Scientists have got a peek at what is happening inside of black holes.
A new model – built on gravitational waves that were first detected almost 10 years ago – indicates what is going inside those mysterious objects. The new work could eventually help us understand what happens when they merge with each other, which is perhaps the most dramatic and extreme event known in the universe.
The first detection of gravitational waves came in 2015. Scientists used vast and precise equipment to see the wobbles in spacetime that happen when black holes collide, unleashing disruption that ripples across the universe.
In the time since, scientists have detected almost 100 merging black holes, from the gravitational waves that spread across the cosmos.
Scientists liken the process to shaking a box, and using the sound that comes out to try and understand the nature of what’s inside. The shaking in this case is the collision of two black holes, and the sound is the study of the gravitational waves they emit.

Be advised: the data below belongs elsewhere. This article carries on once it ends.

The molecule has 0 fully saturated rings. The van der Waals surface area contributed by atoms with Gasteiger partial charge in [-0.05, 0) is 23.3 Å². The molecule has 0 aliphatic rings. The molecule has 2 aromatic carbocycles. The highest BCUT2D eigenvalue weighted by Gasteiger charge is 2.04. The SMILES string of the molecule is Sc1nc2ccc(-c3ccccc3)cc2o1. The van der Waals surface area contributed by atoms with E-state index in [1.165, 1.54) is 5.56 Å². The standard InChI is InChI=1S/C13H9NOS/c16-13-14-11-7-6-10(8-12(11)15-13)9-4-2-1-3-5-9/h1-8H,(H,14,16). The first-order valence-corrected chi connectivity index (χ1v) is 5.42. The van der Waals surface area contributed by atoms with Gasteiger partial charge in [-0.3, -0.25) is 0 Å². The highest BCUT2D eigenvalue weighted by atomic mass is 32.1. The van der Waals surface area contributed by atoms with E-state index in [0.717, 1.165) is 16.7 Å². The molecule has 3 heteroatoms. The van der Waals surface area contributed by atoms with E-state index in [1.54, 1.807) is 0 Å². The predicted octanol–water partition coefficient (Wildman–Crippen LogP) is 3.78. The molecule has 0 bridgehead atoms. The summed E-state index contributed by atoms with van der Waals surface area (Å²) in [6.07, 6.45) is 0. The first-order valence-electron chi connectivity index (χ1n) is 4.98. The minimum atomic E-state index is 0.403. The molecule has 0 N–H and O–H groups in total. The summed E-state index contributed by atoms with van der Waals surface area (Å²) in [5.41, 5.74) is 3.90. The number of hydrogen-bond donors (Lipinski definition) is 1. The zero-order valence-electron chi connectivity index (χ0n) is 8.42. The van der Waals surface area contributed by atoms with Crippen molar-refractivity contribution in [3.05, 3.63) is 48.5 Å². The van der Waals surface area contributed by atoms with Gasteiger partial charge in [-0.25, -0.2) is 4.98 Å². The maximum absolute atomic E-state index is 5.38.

The new research used those measurements to better model the cosmic events themselves. That should allow scientists to map the structure of what is happening inside, and test how Einstein’s theory of general relativity holds up in very extreme environments.
Until now, scientific models have been based on “linear” interactions. They work well but are limited, because they don’t account for other kinds of behaviour, and the new study of nonlinear interactions could improve models by up to 10 per cent.
It will also help future observations, as scientists detect yet more colliding black holes. “This is a big step in preparing us for the next phase of gravitational wave detection,which will deepen our understanding of gravity and these incredible phenomena taking place in the far reaches of the cosmos,” said Macarena Lagos, a co-author on the new paper.
LIGO, the observatory that first detected those gravitational waves, has been offline since 2020 because of the pandemic. But new systems will be switched on in the coming years, that could detect more black holes in more detail.
A study detailing the model, ‘Nonlinearities in Black Hole Ringdowns’, is published in the journal Physical Review Letters.
Join our commenting forum
Join thought-provoking conversations, follow other Independent readers and see their replies